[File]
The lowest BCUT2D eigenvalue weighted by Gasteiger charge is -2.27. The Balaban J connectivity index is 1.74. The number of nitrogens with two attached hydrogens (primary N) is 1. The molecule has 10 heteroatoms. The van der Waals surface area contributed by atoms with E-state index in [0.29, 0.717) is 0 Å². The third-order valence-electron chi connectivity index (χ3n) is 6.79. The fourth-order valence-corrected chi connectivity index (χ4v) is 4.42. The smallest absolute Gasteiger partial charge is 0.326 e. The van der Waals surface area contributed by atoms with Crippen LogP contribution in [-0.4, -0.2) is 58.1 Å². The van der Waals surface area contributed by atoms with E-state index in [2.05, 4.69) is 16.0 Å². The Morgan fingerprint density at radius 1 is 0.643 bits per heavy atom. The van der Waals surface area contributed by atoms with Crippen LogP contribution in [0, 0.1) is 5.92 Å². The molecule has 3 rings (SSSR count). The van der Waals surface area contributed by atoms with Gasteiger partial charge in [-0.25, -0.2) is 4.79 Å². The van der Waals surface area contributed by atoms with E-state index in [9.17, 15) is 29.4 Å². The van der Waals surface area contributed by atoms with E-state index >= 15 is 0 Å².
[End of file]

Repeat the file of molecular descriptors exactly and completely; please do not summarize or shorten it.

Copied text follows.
The lowest BCUT2D eigenvalue weighted by Gasteiger charge is -2.27. The Balaban J connectivity index is 1.74. The number of nitrogens with two attached hydrogens (primary N) is 1. The molecule has 10 heteroatoms. The van der Waals surface area contributed by atoms with E-state index in [0.29, 0.717) is 0 Å². The third-order valence-electron chi connectivity index (χ3n) is 6.79. The fourth-order valence-corrected chi connectivity index (χ4v) is 4.42. The smallest absolute Gasteiger partial charge is 0.326 e. The van der Waals surface area contributed by atoms with Crippen LogP contribution in [-0.4, -0.2) is 58.1 Å². The van der Waals surface area contributed by atoms with E-state index in [2.05, 4.69) is 16.0 Å². The Morgan fingerprint density at radius 1 is 0.643 bits per heavy atom. The van der Waals surface area contributed by atoms with Crippen LogP contribution in [0, 0.1) is 5.92 Å². The molecule has 3 rings (SSSR count). The van der Waals surface area contributed by atoms with Gasteiger partial charge in [-0.25, -0.2) is 4.79 Å². The van der Waals surface area contributed by atoms with E-state index in [9.17, 15) is 29.4 Å². The van der Waals surface area contributed by atoms with E-state index >= 15 is 0 Å².